Week 1 Discussion
My definition of social responsibility is being aware that every action you take (and equally, every action you do not take) impacts someone else. Examples of this can be seen in the book, "The Butterfly Effect" by Andy Andrews. In this book, the author discusses the hypothesis proposed by a doctoral student that a butterfly could flap its wings and set in motion molecules of air that would move other molecules of air, eventually capable of causing a hurricane on the other side of the earth (Andrews, 2009). Seemingly preposterous, until thirty years later when physics professors from colleges and universities around the world came to the conclusion that "The Butterfly Effect" was indeed possible and it has since been accorded the status of a law known as "The Law of Sensitive Dependence Upon Initial Conditions." If we live life with this law in mind, we understand how much even the smallest actions we take can have on our surroundings and the people we come in contact with. Whether it was Rosa Parks refusing to move from her seat on a bus one day or whether a sixty-eight year old widow who continually encouraged Virginia Ramirez to go back to school (Loeb, 2010) our actions can be the catalyst to positive change in our or someone else's environment. One of the ways I am using this theory is in my workplace. I have inherited an office full of discipline issues and employees who have learned to point fingers of blame instead of taking personal responsibility for their situations. I want them to see that they can be affectors instead of infectors and that they can have a positive influence no matter what their job title. References:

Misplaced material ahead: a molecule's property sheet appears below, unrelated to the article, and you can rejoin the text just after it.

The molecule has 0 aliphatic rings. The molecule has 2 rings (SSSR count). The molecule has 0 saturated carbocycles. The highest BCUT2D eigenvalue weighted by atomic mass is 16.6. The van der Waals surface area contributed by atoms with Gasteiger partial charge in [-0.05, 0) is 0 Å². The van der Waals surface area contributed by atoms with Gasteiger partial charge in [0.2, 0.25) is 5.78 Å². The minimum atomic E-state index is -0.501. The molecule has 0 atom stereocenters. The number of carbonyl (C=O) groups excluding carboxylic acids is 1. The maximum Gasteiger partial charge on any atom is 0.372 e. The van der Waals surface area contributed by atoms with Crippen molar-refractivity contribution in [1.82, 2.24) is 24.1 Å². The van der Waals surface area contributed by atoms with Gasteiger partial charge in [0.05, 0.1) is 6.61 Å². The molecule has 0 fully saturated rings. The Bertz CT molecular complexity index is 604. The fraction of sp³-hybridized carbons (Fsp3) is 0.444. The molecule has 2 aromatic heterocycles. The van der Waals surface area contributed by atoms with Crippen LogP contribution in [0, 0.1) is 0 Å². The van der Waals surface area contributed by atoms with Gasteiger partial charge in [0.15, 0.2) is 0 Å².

Andrews, A. (2009). The Butterfly Effect: How Your Life Matters. Naperville. Simple Truths, LLC. Loeb, P.R. (2010). Soul of a citizen: Living with conviction inchallenging times. New York. St. Martin's Press.
References: Andrews, A. (2009). The Butterfly Effect: How Your Life Matters. Naperville. Simple Truths, LLC.
Loeb, P.R. (2010). Soul of a citizen: Living with conviction inchallenging times. New York. St. Martin 's Press.
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